To get good-looking photos, you need to respect the basic rules of composition while composing your shots. Good subject placement is one of these rules. Always think about the scene before you press the trigger—that way you can avoid problems such as objects in the picture touching each other or excess noise in the background. The better you position your subject, the more it will shine in your photo.
Does it sound crazy to you to use a black-and-white preview in your camera instead of color? Try it anyway. This preview will keep your eyes more focused on composition, making it easier for you to notice compositional flaws. That enables you to fix composition errors on the spot, instead of crying over your ruined pictures at home on your computer.
Advertising is likely the photographic field with the highest cashflow. Photobanks sell millions of photos of countless types each day. But in this article we won’t be discussing how to shoot for photobanks. Instead we’ll focus on the basics of composing commercial photos.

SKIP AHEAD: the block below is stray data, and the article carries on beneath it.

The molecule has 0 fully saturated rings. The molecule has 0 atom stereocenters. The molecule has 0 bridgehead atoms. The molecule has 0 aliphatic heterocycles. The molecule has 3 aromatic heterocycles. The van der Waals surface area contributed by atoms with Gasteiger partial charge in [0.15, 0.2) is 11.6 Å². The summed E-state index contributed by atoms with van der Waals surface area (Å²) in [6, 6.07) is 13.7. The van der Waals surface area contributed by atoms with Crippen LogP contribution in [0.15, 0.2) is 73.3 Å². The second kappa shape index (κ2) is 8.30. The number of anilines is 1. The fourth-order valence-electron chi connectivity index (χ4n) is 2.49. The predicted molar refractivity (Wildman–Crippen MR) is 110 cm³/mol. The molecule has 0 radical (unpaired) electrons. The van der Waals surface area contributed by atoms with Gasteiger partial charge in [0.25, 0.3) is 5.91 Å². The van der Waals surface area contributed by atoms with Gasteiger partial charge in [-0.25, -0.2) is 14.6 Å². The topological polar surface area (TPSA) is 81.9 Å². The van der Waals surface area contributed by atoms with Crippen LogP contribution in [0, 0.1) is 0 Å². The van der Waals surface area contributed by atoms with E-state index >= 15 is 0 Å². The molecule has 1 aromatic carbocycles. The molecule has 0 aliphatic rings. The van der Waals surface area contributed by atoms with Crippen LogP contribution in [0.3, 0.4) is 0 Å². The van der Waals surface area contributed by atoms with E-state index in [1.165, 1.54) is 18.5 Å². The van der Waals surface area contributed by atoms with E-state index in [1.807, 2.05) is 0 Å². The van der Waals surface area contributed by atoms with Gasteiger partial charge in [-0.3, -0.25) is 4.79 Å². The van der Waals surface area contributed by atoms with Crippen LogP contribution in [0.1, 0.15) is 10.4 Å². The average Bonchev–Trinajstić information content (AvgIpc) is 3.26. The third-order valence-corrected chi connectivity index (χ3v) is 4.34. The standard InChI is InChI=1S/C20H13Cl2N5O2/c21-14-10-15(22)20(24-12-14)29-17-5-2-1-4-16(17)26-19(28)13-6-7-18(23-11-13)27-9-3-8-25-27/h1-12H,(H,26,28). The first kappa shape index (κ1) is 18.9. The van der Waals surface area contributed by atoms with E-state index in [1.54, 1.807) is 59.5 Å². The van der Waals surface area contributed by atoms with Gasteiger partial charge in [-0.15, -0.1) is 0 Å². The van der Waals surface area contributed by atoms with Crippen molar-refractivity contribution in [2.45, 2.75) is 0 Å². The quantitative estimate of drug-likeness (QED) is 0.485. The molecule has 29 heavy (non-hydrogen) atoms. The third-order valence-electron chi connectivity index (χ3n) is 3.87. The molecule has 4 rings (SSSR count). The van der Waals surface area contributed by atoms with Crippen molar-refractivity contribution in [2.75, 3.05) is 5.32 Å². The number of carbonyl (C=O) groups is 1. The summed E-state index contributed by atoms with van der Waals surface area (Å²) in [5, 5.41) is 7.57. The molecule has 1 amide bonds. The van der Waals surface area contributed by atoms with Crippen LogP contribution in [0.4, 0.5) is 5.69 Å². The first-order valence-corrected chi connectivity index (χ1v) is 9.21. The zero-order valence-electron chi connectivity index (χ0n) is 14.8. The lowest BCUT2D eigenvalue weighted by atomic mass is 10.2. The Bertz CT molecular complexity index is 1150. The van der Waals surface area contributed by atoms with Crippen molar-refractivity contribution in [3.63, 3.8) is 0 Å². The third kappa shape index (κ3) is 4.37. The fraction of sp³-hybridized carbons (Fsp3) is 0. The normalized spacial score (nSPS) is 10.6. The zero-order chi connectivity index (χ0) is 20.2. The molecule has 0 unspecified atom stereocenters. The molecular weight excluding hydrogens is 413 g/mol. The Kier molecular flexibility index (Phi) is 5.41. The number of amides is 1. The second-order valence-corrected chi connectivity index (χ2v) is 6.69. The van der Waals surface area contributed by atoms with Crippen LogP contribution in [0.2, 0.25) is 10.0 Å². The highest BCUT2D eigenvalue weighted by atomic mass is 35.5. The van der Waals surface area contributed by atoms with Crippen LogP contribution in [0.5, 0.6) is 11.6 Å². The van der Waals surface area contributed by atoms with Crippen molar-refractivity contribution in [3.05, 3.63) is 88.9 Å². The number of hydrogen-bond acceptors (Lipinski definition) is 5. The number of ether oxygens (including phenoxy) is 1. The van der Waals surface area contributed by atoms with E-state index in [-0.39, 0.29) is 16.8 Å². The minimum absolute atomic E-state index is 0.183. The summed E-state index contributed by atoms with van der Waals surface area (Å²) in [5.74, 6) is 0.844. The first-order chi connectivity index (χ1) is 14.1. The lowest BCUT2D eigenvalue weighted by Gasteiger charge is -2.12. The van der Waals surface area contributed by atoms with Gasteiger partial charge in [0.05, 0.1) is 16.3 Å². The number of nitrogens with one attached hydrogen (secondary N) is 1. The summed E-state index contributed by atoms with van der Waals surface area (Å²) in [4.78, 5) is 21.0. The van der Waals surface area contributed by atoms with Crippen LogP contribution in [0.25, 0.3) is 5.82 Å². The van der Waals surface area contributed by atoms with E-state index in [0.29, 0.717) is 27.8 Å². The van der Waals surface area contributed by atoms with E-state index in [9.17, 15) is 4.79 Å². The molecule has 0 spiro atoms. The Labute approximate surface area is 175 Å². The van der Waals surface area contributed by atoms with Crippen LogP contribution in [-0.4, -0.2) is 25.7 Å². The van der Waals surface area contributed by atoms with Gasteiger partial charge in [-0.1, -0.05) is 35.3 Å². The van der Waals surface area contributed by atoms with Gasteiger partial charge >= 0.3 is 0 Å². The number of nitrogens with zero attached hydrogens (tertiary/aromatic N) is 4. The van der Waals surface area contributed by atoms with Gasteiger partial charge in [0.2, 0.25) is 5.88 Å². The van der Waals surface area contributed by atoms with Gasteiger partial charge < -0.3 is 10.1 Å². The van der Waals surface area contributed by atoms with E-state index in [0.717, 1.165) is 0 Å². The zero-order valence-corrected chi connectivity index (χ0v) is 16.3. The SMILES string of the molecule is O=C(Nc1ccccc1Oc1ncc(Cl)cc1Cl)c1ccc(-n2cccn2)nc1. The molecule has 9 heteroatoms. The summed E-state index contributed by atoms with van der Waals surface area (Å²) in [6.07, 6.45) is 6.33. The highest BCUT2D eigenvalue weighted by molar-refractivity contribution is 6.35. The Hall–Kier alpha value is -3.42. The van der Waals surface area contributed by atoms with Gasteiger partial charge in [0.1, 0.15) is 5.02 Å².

You see photos everywhere. Browse the web: you see photos. Open a newspaper: you see photos. Drive to work: you see billboards with smiling models… in photos. And that’s just the situation for normal people. It’s even worse for us photographers, who live and die for photos. So how can you pick good photos out of the flood of them you see each day?
People are among the most common subjects in photography. People in motion, people in poses, people on the street. And people are important in pictures even when they’re not the subject, by enlivening the picture or showing scale. But do you know what not to do when photographing people?
The standard formats (height/width ratios, also called aspect ratios) for photographs have evolved over time. But some formats have proven over time that they’re best left untouched, and so camera makers stick with them. So let’s take a look at the most common aspect ratios for digital images—these ratios are also the ones produced by digital cameras, and photo labs and photo frame manufacturers expect them.
Practically everybody out there is taking at least a few pictures these days, no matter whether it’s with a camera, a cell phone, a tablet, or another device. These photos are then pouring onto our social networks. And the people in them are carefully tagged, and yet meanwhile they’re often also robbed of their ankles or hair, or have stop signs, tree branches, etc. growing from their heads. These are all basic composition mistakes. And today I’ll help make sure you never have to make them again.